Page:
Already pinched by sanctions, Iran’s oil revenues dropped sharply in July to possibly less than a third of what it took in a year ago.
Iran exports fell off in the first month after new U.S. and EU sanctions took effect, and its oil revenues plummeted in July to $2.9 billion from $9.8 billion in July, 2011, estimates Rhodium Group partner Trevor Houser.
Houser also estimates, after studying partner trade data, that customer receipts of Iranian crude were about a third the amount of last July, and half the amount of June.
“The challenge is it doesn’t seem to have much of an impact,” on Iran’s behavior, Houser said in a phone interview.
The U.N. nuclear watch dog, IAEA, reported in its quarterly report last week that Iran doubled its capacity to produce higher-enriched uranium in an underground facility, and it continues to block inspectors from verifying that a military site, Parchin, was not used for atomic weapons tests. Iran denies its nuclear program is a weapons program.
“The probability of military action increased, in part because of the IAEA report,” Houser said. (Read More: Iran Rejects IAEA Nuclear Report as 'Political Move')
JPMorgan commodities analysts last week said the possibility of a military strike by Israel increased to 10 to 15 percent in August, from low single digits in January.
“We think conventional wisdom vastly overestimated this risk in [the first half of] 2012, lost interest when missile volleys did not occur by June, and now underestimates the importance of recent threats by the Israeli leadership and the soul-searching public debate taking place within Israel about the wisdom of a preemptive strike,” they wrote.
JPMorgan analysts also say they disagree with some military analysts who see the risk of an Israeli military strike by November in the range of 50 to 70 percent. That prediction is based on the belief that Israel would need to strike before Iran’s program becomes impervious to attack.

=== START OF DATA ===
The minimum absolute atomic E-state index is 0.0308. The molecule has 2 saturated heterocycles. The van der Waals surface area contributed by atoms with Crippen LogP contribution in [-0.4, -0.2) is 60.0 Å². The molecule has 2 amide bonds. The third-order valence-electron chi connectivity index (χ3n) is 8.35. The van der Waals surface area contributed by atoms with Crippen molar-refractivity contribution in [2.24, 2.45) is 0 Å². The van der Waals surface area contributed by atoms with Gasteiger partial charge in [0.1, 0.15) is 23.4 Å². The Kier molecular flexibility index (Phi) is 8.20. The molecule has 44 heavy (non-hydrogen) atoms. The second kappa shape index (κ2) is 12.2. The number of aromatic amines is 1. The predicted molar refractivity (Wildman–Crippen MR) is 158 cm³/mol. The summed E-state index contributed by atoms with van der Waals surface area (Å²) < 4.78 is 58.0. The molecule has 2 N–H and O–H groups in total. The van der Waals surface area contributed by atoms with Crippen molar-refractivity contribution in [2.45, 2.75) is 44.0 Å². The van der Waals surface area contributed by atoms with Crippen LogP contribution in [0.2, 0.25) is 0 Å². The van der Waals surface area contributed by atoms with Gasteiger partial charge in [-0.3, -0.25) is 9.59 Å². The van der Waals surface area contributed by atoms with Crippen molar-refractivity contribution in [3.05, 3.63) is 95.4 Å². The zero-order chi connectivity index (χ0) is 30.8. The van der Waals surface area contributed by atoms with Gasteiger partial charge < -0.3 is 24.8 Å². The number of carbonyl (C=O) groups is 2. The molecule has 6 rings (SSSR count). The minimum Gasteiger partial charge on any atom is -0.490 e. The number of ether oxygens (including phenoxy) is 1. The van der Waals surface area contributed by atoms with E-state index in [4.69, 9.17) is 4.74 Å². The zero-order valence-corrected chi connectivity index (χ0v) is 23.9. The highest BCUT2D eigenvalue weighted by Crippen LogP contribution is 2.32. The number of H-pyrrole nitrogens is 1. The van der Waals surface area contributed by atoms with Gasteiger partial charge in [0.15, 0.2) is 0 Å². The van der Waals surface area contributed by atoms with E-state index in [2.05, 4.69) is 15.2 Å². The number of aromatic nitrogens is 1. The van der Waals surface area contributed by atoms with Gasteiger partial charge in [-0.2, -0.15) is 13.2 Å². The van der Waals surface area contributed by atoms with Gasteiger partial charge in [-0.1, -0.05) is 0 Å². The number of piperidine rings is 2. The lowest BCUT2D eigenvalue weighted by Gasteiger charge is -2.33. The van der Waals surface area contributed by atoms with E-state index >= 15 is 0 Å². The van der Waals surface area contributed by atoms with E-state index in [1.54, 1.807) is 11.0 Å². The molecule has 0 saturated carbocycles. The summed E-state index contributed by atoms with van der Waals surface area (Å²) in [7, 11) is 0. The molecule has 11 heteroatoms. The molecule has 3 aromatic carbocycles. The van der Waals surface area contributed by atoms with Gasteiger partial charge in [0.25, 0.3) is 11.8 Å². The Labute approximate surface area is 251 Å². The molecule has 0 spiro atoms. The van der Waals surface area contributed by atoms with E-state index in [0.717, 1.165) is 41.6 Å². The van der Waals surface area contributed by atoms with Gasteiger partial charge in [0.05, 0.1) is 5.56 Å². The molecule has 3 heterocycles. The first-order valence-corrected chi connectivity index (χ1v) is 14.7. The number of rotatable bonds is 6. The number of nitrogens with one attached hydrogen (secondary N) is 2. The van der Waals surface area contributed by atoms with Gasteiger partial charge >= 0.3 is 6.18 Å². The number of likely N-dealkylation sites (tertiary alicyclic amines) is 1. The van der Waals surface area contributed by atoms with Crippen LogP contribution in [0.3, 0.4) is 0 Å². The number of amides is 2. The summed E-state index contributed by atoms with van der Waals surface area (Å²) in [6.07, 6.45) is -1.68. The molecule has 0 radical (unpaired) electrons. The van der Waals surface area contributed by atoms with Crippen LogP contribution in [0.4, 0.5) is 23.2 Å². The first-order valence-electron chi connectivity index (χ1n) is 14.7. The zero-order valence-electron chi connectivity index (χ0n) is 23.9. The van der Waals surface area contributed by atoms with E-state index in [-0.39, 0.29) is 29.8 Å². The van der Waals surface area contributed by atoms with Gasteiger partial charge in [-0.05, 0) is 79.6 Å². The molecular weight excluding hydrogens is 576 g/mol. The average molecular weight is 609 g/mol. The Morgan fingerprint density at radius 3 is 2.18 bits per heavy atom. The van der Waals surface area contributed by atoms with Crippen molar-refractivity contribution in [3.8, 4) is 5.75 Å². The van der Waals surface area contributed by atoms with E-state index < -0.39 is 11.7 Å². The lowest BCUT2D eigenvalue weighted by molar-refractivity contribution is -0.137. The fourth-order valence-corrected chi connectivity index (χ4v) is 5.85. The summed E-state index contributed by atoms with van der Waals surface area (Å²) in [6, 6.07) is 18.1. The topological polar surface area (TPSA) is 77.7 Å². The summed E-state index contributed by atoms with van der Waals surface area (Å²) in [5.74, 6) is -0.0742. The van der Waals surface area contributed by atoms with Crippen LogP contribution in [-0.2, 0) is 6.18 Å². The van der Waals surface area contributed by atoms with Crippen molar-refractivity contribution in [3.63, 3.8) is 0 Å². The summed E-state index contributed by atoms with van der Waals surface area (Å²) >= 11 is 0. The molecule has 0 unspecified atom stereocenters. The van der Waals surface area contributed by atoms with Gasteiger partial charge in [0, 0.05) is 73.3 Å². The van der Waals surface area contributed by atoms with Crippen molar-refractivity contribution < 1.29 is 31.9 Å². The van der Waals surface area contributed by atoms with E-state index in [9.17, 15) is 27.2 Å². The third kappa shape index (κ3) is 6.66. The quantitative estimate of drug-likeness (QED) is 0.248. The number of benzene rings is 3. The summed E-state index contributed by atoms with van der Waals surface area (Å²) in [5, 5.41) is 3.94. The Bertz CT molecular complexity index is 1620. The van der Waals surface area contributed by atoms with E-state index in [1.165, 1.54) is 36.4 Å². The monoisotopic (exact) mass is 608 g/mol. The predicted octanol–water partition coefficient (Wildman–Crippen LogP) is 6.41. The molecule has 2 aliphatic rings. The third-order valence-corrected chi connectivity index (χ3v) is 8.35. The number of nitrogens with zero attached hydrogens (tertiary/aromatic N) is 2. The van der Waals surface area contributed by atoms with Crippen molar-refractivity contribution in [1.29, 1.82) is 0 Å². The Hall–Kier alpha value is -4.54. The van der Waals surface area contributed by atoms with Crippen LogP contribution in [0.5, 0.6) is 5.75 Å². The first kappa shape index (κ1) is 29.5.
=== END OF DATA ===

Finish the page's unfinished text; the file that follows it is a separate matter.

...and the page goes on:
Houser said the economic sanctions are working more quickly than some had expected, and the lack of impact on Iran has prompted calls in Washington for even tougher financial sanctions.
“I don’t think we’ll see Iranian exports decline any further for the next couple of months, but the upside for Iran is pretty limited as well—maybe 1.1 or 1.2 million in August and not much more in September,” he said.
Houser said it is likely that some July imports were moved to June before EU sanctions on shipping insurance took effect. He also said there are reports that Japanese and Turkish imports increased slightly in August. (Read More: )
“If oil gets a lot more expensive in the fourth quarter, there’s going to be a strong temptation for Beijing to allow traders to buy discounted Iranian spot cargoes to provide some market relief,” he said.
Customer receipts of Iranian crude in July totaled an estimated 870,000 to 980,000 barrels per day, down from 1.7 million in June and 2.8 million barrels per day in July, 2011, according to Houser’s report.
”Oil prices were down roughly 10 percent in July 2012 relative to same-month 2011 levels. So the year-on-year reduction in Iranian oil export revenue was sharper than the drop in the number of barrels shipped, even if Iran was able to get market price for every barrel,” which was unlikely, Houser wrote. He estimates oil revenue declined by about $2 billion from June levels.
China, India and Turkey all sharply reduced Iranian imports in July from June’s levels, Houser found. India imported 202,000 barrels a day from Iran in July, a decline of 42 percent in one month. China’s imports fell 28 percent to 458,000 barrels per day and Turkish imports fell 71 percent from June levels to 48,000 barrels per day in July. No cargoes went to Japan, South Africa or Taiwan, which together imported 565,000 barrels of Iranian crude in July, 2011.
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